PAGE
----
What would he do, feel when she could no longer run with him? She sometimes wished her father had not given him to her. Then there wouldn’t be the loss of him. And she would lose him in some measure because she would not be able to run with him. She couldn’t think about it; not on a day of perfect blue, green, white beauty. No, not on such a day. So many days to think about not running any more. So many days when there would be no running. Nor walking.

“Come on, Spirry, let’s run!” Solanj and her best little playmate would take off once again across the field, racing, racing, racing in pure delight of being alive. Joy.

Itching. Cramping. Itching. Hurting. In the thigh, the calf—and the desire to run her hand down her leg, just for the knowing of herself. There was one leg to touch, but she wanted to feel both. She needed to scratch the itch, rub the cramp, but there was nothing to rub, to scratch. Nothing. There was nothing. Her friend, Toka, who lost her leg to the saw several months before Solanj had gone mad with the pain in the leg that was no longer hers. When she was eight she’d fallen out of a tree, piercing her right leg on a broken limb as she dropped. It had bothered her in cold weather. Lying in the disposal pits it drove her wild. She twisted and turned and screamed that one of the cats from the mountains had come to the pits and was eating her leg. Its teeth were ripping into her thigh, her calf, her foot.

Some women lived with pain all their lives. A grimace would cross the face for no apparent reason. The lost leg had appeared once again. A ghost that cried out in itching and cramps.

Solanj had loathed the Beautification Ritual as far back as she could remember. All girls feared it and cried before and after the leg was sawed off but they went on, doing what was expected. Few tried to prevent it. Solanj did. She asked, begged her mother, Luranj’l, and father, Hect, to not have it done to her. At first they smiled and thought she was being a nervous little girl, then realized she was serious. They kept a servant with her at all times, even when she slept, knowing she might try to run away. Her woman’s blood came and the day was set for removal. She only pretended to take the drug that was to make her senseless for the three days prior to The Beautification. On that day she’d thrown it across her room and run screaming out of the house and down the street. It was a golden and blue day, so beautiful it hurt and they were going to saw off her leg. It took three servants to catch and carry her back to her waiting parents, the parents deeply embarrassed by her unseemly behavior. The drug was forced down her throat.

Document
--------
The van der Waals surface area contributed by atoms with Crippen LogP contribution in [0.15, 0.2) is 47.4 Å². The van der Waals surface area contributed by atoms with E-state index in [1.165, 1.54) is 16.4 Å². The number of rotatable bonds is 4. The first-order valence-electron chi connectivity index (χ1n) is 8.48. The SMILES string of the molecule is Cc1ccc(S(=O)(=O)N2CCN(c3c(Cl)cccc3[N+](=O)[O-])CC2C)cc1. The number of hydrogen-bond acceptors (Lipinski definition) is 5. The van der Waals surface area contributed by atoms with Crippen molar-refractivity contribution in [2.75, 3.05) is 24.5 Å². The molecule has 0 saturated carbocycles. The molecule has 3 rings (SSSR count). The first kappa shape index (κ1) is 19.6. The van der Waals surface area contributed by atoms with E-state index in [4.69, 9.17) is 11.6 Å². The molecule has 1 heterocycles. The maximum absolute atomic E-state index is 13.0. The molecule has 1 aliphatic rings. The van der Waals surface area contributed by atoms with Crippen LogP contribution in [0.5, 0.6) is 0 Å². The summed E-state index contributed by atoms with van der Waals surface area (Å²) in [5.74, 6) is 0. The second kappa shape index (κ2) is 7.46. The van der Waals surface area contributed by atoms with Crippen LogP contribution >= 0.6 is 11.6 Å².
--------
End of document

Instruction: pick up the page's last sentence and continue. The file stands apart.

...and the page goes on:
She said nothing after her leg was sawed off, flung into the bloodstained wooden bucket and carried to the wagon that would transport it to the pits. She continued to say nothing as the weeks went by. She held Spirry and stared at people, her mouth a straight, tight line, her eyes hard. Her mother tried to cajole, then threatened with various restrictions. Solanj’l looked at her in a way that said there was nothing anyone could do that was worse than what had been done.

Her father prided himself on his reserve and dignity but finally yelled, “What is wrong with you? All females do this. It is natural. It is what the god wants. It is what we all want. Why must you act as if something bad has been done to you? Without Beautification you would never have a man. I do not know what is wrong with you.”

Casanj’l, her older sister with flirty eyes and giggly little girl ways, told Solanj’l she was being dumb. Every girl knew this was needed to get a husband. Casanj’l lowered her lushly-lashed eyes, turned pink and moved her shoulders this way and that, signaling sweet, docile, malleable for every man who came into the house.

Solanj’l did not wiggle and twinkle for the men. She merely flicked glances at them with her rage-filled eyes. When no one would see, she cried. She put her head against Spirry’s soft little body, rocked back and forth and cried. Spirry licked her tears and whimpered.

1 review for In the Land of Two-Legged Women

  1. inannaadmin

    The revolution will be led by women with wooden legs
    Huey Helene Alcaro’s debut novel has legs — wooden legs
    reviewed by Clarissa Fortin, rabble.ca – May 5, 2016

    “They were going to cut off her leg.”

    Huey Helene Alcaro’s debut novel In the Land of Two Legged Women begins with this terrifying pronouncement.

    “It was a blue and golden day, so beautiful it hurt and they were going to saw off her leg.”

    In the Land of Two Legged Women is a dark and thoughtful fable about religious fervor and gender roles run amok, with surprising moments of humour and warmth. It’s a dystopia novel in the tradition of Margaret Atwood’s The Handmaid’s Tale, but with a speculative social structure and world all its own.

    The people of Alcaro’s fictional city Ramprend are isolated, cut off from outsiders save for occasional visits from raiding mountain people. They worship the great god Ploch, and live strictly within the bounds of a gender and class system, which seems a bit like Victorian England gone haywire.